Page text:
Bap1Δ57 and Bap1β-propeller were purified as described, with final elution from gel filtration in 50 mm imidazole, pH 7.0, 50 mm NaCl. Lyophilized BSA and concanavalin A (Thermo Fisher Scientific) were prepared as controls by dissolving in 50 mm imidazole, pH 7.0, 50 mm NaCl. GFPUV was expressed in T7 SHuffleExpress (New England Biolabs) and purified by Ni-affinity and gel-filtration chromatography using conventional methods, with a final elution in 1× TBS. 6 μg per lane of the appropriate protein sample was used in gel-shift analysis. Gels were prepared with final concentrations of 7.5% bisacrylamide (Bio-Rad), 25 mm Tris, pH 8.3 (Thermo Fisher Scientific), 250 mm glycine (Research Products International), 0.05% ammonium persulfate (Thermo Fisher Scientific), and 0.025% TEMED (Bio-Rad). Running buffer consisted of 25 mm Tris, pH 8.5, and 192 mm glycine. Gel electrophoresis was carried out at 200 V for 120 min at room temperature. After electrophoresis, gels were fixed in 50% methanol, 10% acetic acid for 15 min, stained in 10% acetic acid, 0.02% Coomassie Brilliant Blue G-250 for 1 h or overnight, and then destained in 10% acetic acid.

      Isothermal titration calorimetry

      ITC data were collected using a Nano ITC calorimeter (TA Instruments) at 25 °C. Bap1Δ57 protein in 1× TBS buffer was loaded into the chamber (170 μl) at a concentration of ∼0.1 mm. Fifteen injections of 3 μl each were made for ligands dissolved in 1× TBS buffer (0.1 mm alginic acid sodium salt, 0.03 mm asialofetuin, 10 mm l-guluronic acid, 20 mm d-galactose, 5 mm d-glucose). Raw thermograms were baseline corrected by NITPIC version 1.2.7 (
      • Scheuermann T.H.
      • Brautigam C.A.
      High-precision, automated integration of multiple isothermal titration calorimetric thermograms: new features of NITPIC.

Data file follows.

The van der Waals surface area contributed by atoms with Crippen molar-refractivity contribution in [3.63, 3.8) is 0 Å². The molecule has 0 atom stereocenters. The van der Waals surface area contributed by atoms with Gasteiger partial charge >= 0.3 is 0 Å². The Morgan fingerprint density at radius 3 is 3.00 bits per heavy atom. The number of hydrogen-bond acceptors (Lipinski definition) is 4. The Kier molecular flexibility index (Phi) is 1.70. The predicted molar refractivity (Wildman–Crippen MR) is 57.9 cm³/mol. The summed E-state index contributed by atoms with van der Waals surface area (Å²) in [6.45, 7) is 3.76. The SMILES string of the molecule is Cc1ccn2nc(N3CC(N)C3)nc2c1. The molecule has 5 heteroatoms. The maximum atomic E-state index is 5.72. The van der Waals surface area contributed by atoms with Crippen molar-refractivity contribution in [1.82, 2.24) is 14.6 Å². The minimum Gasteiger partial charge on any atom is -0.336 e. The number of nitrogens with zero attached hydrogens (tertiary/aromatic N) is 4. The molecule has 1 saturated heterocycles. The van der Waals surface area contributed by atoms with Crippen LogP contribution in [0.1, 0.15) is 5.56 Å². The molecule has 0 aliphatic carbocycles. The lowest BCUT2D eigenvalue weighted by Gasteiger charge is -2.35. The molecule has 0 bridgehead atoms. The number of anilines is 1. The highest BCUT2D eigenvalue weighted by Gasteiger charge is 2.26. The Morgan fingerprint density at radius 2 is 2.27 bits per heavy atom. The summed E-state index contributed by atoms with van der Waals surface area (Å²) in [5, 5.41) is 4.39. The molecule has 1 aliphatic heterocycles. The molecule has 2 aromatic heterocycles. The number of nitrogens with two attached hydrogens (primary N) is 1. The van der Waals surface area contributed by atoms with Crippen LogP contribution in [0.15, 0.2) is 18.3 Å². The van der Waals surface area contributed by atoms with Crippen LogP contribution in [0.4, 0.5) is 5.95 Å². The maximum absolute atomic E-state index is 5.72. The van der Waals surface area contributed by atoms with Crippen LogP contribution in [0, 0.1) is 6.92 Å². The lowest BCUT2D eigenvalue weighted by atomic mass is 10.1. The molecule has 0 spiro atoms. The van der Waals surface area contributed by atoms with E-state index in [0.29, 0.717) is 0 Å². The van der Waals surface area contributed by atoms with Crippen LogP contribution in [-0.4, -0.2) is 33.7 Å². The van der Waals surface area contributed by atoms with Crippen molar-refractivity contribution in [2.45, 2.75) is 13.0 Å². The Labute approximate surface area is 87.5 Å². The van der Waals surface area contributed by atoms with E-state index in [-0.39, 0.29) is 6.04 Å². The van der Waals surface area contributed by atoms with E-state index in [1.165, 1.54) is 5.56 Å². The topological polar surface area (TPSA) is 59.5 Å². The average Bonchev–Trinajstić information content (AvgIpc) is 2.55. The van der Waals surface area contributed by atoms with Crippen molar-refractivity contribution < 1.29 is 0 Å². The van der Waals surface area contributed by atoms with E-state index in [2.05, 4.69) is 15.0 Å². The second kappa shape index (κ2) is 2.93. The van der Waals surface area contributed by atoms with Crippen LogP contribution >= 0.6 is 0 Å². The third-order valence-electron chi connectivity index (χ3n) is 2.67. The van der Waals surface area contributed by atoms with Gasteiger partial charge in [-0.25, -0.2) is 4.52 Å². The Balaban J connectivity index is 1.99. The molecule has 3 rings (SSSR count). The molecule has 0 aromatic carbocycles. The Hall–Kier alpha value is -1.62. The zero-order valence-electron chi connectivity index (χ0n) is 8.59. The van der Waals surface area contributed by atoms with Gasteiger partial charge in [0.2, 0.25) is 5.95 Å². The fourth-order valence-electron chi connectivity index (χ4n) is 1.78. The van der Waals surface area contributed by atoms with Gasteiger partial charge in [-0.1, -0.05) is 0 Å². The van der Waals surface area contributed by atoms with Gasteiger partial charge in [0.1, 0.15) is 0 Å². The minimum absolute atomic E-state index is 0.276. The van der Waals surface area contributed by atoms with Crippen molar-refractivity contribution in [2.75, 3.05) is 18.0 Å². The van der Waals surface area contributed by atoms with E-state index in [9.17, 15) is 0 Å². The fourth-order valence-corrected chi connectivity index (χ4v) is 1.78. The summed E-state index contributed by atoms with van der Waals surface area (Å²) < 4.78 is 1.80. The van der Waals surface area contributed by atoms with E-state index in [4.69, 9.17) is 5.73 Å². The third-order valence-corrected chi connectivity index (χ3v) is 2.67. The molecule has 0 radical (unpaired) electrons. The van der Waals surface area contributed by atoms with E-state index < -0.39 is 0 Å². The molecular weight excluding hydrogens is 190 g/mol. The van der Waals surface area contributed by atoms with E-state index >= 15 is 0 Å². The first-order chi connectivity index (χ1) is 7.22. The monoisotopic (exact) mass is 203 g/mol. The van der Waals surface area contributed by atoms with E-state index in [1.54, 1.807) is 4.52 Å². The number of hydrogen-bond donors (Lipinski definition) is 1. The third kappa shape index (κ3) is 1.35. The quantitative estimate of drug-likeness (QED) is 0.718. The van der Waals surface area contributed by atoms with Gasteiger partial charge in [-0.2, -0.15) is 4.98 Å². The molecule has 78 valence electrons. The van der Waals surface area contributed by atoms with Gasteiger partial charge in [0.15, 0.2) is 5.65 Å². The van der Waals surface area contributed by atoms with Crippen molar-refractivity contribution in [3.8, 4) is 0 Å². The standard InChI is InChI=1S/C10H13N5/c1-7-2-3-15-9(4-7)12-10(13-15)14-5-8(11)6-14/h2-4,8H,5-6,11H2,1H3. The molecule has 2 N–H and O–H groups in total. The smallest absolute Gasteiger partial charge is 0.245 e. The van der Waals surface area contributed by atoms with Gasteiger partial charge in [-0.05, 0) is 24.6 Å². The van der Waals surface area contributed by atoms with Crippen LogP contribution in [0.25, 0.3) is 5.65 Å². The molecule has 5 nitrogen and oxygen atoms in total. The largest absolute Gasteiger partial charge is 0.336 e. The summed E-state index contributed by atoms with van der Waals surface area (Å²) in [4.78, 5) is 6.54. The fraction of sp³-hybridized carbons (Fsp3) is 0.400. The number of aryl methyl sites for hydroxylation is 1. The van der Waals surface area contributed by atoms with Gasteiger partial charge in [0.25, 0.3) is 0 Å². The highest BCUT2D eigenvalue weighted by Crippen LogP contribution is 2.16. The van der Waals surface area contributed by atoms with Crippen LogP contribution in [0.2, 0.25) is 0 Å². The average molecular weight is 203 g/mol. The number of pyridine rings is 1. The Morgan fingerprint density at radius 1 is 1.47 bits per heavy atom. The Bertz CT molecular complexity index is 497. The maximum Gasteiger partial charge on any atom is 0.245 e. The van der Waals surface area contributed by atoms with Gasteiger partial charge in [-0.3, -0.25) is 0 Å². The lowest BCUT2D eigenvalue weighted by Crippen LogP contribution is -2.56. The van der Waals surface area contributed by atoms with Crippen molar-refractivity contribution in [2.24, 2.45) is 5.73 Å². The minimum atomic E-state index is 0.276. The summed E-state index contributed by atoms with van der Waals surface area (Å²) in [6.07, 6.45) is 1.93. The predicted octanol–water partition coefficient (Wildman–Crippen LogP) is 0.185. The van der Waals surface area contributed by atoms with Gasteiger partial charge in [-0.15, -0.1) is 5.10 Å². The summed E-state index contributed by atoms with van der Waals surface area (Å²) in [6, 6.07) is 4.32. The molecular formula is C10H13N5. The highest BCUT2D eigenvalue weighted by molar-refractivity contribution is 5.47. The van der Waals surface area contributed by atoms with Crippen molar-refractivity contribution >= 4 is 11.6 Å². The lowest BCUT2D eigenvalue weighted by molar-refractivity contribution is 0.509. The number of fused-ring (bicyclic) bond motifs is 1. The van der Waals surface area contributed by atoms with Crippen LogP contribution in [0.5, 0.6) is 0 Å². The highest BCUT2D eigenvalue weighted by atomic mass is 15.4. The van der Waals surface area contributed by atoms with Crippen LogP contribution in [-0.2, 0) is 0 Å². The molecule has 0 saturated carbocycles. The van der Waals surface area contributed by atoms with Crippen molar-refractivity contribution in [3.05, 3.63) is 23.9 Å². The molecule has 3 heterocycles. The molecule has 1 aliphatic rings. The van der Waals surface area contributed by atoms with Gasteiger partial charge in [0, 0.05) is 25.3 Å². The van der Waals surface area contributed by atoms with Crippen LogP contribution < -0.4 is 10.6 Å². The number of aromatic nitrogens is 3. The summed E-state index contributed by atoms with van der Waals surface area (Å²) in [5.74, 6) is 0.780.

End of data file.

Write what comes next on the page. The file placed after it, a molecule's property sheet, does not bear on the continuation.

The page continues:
) and displayed using GUSSI version 1.4.2 (downloaded from http://biophysics.swmed.edu/MBR/software.html).

      Author contributions

      K. K. and R. O. formal analysis; K. K., A. B., E. C., J. L., C. V., and R. O. investigation; K. K., E. C., and R. O. methodology; K. K. writing-original draft; R. O. conceptualization; R. O. resources; R. O. data curation; R. O. software; R. O. supervision; R. O. funding acquisition; R. O. validation; R. O. visualization; R. O. project administration; R. O. writing-review and editing.

      Acknowledgments

      We thank Dr. Bing Hao at the University of Connecticut Health Center and Dr. Victoria Robinson at the University of Connecticut, Storrs, for allowing use of their home X-ray sources. Additional thanks to Prof. Dr. Markus Wahl and Dr. Ursula Neu for support during manuscript revisions. High-resolution X-ray data were collected at the 17-ID-1 (AMX) beamline of the National Synchrotron Light Source II, a United States Department of Energy Office (DOE) of Science User Facility operated for the DOE Office of Science by Brookhaven National Laboratory under Contract No. DE-SC0012704. We thank NSLS-II beamline staff personnel Dr. Jean Jakoncic and Dr. Alexei Soares for assistance in X-ray data collection and processing. V. cholerae N16961 DNA was provided by Dr. Erika Taylor. Glycan data were obtained from the Protein-Glycan Interaction Resource of the CFG (National Institutes of Health Supporting Grant R24 GM098791) and the National Center for Functional Glycomics (NCFG) at Beth Israel Deaconess Medical Center, Harvard Medical School (National Institutes of Health Supporting Grant P41 GM103694).

      Supplementary Material

      Author Profile

      References